She goes back to explain that if the intention of bringing in technology is to keep an eye on people—for instance, how many breaks a labourer takes or how he runs the machine—modernisation will never happen. “This is a dividing view rather than a multiplying view. One needs time to think, “What will I do with the data? How will I bring it to use?’ There is no ready-made solution for it,” Kulkarni says. One of the key things in IoT is to think about what the desired outcome is and what the possibilities are with data.  “All this needs a grand vision,” says Kulkarni. After all, in the end, all machines, including the CNC, collect a lot of data, and if that data is fetched from the shop floor and processed at the edge, where all the devices in the factories are, the possibilities can be immense.

Future Of A Factory: The Man-Machine Interface

The popular vision of a totally robotised, autonomous plant, would be straight out of mid-century sci-fi novels.  “Actually, it is a fact on the ground – if you consider FANUC factories in Japan,” says Kulkarni. “In early 2000s we crossed 720 hours of unmanned production, which translates to one month.”

But there is the dichotomy of factories dense with workers churning out the most sophisticated tech products.  Think smart phones. “The future may pivot on two obvious drivers – scarcity of labour and high real estate cost.  This leads to demand for compact machines, multi-tasking machines, and effective utilisation of machines,” says Kulkarni. And, in the whole scheme of things industrial IoT becomes part of effective utilisation of not just the machines but all resources on the shop floor.

But, a connected factory would need better design thinking. “Factory layout must be thought of in a way with everything that is available today,” says Kulkarni. “I feel that there is no magic in this. People just need to get into the weeds, be in the details and do a fine job. What we get caught up in is this sexy thing of glamourous ideas and the 23rd century and all that but we are not even exiting the 20th century properly. Not to be grey, India is doing well.”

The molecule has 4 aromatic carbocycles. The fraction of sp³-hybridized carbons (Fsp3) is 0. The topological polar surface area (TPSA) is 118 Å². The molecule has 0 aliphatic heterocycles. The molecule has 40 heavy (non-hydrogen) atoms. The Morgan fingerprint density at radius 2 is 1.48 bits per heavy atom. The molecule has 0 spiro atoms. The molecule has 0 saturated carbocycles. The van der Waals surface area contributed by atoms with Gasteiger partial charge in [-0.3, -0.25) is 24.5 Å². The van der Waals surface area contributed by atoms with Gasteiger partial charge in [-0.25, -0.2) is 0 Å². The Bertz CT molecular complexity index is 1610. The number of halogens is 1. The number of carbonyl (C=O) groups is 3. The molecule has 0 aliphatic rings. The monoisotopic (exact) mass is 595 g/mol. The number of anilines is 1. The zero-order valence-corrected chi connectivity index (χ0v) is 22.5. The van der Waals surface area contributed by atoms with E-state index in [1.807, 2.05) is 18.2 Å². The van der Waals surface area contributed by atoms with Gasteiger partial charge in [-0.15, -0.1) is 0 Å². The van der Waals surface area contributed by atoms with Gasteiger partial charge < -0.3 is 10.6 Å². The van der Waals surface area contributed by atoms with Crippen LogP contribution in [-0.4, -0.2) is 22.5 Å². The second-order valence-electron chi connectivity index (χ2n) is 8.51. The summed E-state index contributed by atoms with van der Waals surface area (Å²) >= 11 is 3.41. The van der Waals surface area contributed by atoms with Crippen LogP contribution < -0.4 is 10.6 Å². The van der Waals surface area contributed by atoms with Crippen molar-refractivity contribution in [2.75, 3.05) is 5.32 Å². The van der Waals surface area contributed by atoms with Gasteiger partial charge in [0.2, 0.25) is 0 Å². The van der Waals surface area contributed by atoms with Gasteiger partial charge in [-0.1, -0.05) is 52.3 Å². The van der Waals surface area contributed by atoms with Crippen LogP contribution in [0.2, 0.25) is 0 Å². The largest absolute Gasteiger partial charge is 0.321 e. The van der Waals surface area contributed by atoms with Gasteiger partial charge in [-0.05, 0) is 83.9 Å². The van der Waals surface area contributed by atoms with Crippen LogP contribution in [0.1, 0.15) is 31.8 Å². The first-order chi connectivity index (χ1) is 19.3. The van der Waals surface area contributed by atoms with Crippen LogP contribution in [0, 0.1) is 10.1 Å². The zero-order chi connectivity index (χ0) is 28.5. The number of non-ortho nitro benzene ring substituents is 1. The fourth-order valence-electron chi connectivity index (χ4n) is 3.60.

Kulkarni’s conversations with manufacturers are gradually changing. “They are not so cautious anymore. Investments are done boldly on new machinery, hiring and training,” she says.

The biggest reason for the shift is the lack of manpower availability, which has become a hurdle to scale. “Conscious factories are increasing great tracts of robotisation or bringing in sophisticated machines which are artificially intelligent,” she adds.

The world, Kulkarni says, in many ways is shrinking, and increasing opportunities for India. Machine builders, automakers, auto component makers, and pharma are doing great.

It’s almost 8:30 pm on a Sunday evening, an hour longer than the 45 minutes that Kulkarni had promised for the interview. She has already missed her evening walk with her husband, Ravi Venkatesan, former chairman of Microsoft India and Bank of Baroda. “Let’s finish this (conversation),” she says, but that didn’t happen without her bringing back the people side of the manufacturing story.

“In the coming 10 years, we will see fast changes and good changes. The only thing that we, as a country, will have to look for is how we will attend to our population because manufacturing is what is supposed to generate employment in massive numbers,” says Kulkarni.

But, if jobless growth continues, there will be a tremendous problem. “Do we lament that the robot took away their job, or do we invest in them to address higher level work – very much in keeping with their abilities. I strongly believe we have a great case for the latter,” emphasises Kulkarni, ending the conversation.


Sunny Sen is the co-founder and CEO of ConsCent, a payments and analytics company building the future of content monetisation. Before ConsCent, he was a business journalist with Network18, The Economic Times, Hindustan Times, among others.